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Given I do not collect any personal data with an online service, at least IPs will be logged by the web server. An IP can be mapped to a person.

What I've read recently, with nginx for example you could say you remove the last octet of IPs.

  • Do I have to log IP addresses for possible criminal investigations?
  • Do I have to be compliant in terms of GDPR for the subject of IP logging (as IP considerable to be an "online identifier", a GDPR term)?
  • You have an obligation to implement appropriate security measures. That can be used to argue both for logging and against it. But if in doubt, favour the data minimisation principle and don't collect unnecessary logs, or at least delete the logs after some retention period. – amon Feb 25 at 22:04
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I'm not aware of any EU/EEA jurisdictions that require IP addresses to be logged by website operators as a matter of course - in other words a blanket requirement. There might be circumstances when the authorities oblige a website operator to make and hand over such logs. If there were such an obligation you would have the "legal obligation" lawful basis for processing that data.

Not all IP addresses are personal data. It depends on the IP address and the circumstances. Can the data controller or another person, "with reasonable means reasonably likely to be used," use that data alone or in combination with other data to identify a natural person?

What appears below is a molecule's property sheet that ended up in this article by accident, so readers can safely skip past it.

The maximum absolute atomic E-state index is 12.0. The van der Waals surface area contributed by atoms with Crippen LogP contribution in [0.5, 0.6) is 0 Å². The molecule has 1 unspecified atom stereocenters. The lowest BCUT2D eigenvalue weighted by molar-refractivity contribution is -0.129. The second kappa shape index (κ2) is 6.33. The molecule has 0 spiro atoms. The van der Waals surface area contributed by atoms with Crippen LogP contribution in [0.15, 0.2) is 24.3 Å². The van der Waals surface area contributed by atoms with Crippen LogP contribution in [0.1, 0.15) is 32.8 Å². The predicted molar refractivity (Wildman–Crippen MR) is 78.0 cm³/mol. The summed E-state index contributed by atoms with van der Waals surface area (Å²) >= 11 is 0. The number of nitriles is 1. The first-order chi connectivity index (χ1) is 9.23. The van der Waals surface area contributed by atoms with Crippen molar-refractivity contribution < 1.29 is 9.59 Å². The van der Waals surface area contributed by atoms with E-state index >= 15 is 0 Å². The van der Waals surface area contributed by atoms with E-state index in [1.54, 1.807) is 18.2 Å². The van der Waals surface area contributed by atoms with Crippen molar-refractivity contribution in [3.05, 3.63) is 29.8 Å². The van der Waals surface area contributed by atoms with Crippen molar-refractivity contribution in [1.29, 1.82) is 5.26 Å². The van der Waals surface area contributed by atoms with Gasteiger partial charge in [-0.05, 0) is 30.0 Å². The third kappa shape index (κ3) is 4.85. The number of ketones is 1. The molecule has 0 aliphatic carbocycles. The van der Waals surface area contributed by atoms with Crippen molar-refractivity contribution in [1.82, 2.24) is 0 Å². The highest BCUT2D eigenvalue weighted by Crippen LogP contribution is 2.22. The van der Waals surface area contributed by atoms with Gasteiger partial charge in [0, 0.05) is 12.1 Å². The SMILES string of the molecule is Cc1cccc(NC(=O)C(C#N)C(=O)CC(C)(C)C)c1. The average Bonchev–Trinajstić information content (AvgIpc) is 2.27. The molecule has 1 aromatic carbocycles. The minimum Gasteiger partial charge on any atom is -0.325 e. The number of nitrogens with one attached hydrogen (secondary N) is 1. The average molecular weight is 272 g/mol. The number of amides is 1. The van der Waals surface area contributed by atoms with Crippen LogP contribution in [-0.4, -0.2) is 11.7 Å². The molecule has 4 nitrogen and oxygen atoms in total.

If yes, it is personal data within the meaning of the GDPR.

If no, it is not personal data within the meaning of the GDPR.

Removing or zero-ing the last octet of the IP address* is a standard way to anonymise IP addresses. See e.g. https://support.google.com/analytics/answer/2763052?hl=en for the Google Analytics approach.

*strictly: last octet of IPv4 or last 80 bits of IPv6

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Do I have to log IP addresses for possible criminal investigations? Do I have to be compliant in terms of GDPR for the subject of IP logging (as IP considerable to be an "online identifier", a GDPR term)?

Generally speaking, no, although you did not specify the type of online service at issue.

To the extent that "[n]atural persons may be associated with online identifiers [...] such as internet protocol addresses" (see recital 30 of the GDPR), recital 64 discourages "retain[ing] personal data for the sole purpose of being able to react to potential requests".

Your mention that you are not collecting any personal data suggests that the protections enacted in GDPR are not at stake. If anything, logging the IPs contributes to leaving traces and tends to trigger the undesired effects as outlined in recital 30: the possibility "to create profiles of the natural persons and identify them".

Additionally, it is not necessarily true that an IP can be mapped to a person (or this depends on the type of online service). Many transactions of data packets in Internet occur without human intervention. Even if an IP can be mapped to a person, it could be in the user's professional/official/non-personal capacity rather than the personal one. The GDPR only seeks to protect the latter.

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